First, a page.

Themes and Meanings

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Last Updated on May 11, 2015, by eNotes Editorial. Word Count: 411

“Where” is a mythic poem about a “paradise lost” and the possibility of regaining that lost Eden. It is a parable of the American frontier and an indictment of the cultural habits and attitudes that resulted in massive environmental destruction. It is an exploration of the cultural mind-set that heedlessly exploited and wasted the natural resources of the land. The history of the narrator’s farmland has been one of neglect and misuse. Yet there is some reason for hope. The narrator has chosen to return here, he has laid his claim to this land, and he is in a position to benefit from the mistakes of the past. The knowledge he carries with him is reason for song. Like the clear song of the redbird—“Even/ so. Even so.”—there is reason for hope in the narrator’s stubborn loyalty to his native land.

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Elsewhere, in the autobiographical essay “The Long-Legged House,” Berry has written about how hard it is to acquire a genuine sense of place. “Where” describes in part the process of assimilation to a place, an important theme in Berry’s work. The poem chronicles his return to the region where he was born and where both sides of his family had lived for generations. For him, buying the Lane’s Landing farm meant establishing himself in the region where he could be in touch with the “profound and mysterious knowledge that is inherited, handed down in memories and names and gestures and feelings, and in tones and inflections of voice.”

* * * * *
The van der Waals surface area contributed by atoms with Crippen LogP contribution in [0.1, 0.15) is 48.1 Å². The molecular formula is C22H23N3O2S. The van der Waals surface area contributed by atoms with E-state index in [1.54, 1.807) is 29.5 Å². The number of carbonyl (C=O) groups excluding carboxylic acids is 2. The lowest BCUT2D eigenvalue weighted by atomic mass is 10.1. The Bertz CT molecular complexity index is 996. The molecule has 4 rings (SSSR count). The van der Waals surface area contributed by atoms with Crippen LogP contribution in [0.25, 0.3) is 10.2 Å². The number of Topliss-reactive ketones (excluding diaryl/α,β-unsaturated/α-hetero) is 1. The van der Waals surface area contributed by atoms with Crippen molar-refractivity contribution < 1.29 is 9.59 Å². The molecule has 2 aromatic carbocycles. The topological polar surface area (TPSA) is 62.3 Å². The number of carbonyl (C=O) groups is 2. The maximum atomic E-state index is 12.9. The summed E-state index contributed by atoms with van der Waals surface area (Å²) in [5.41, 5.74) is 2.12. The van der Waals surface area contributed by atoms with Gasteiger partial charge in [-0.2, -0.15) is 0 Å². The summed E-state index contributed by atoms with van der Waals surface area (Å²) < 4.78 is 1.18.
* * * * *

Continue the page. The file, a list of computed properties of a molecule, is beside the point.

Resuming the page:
According to Berry, one learns to belong to a particular place through the power of silence—the silence that permits one to be present as if absent—and through the attentive observation through which a place begins to reveal its life in moments of deep intimacy and beauty. This kind of attentiveness permits people to live in the world almost as though they were not in it, so that they will not harm it in any way. It also permits people to view human life as only a small and superficial part of the larger life around them. Thus “Where” is both a personal credo and a contemporary ecological statement of what needs to be done—of people’s responsibility to leave a particular place in better condition than they found it. It offers a new vision, a promise of wise husbandry and conservation practices, based upon a sense of permanent allegiance to a particular place.

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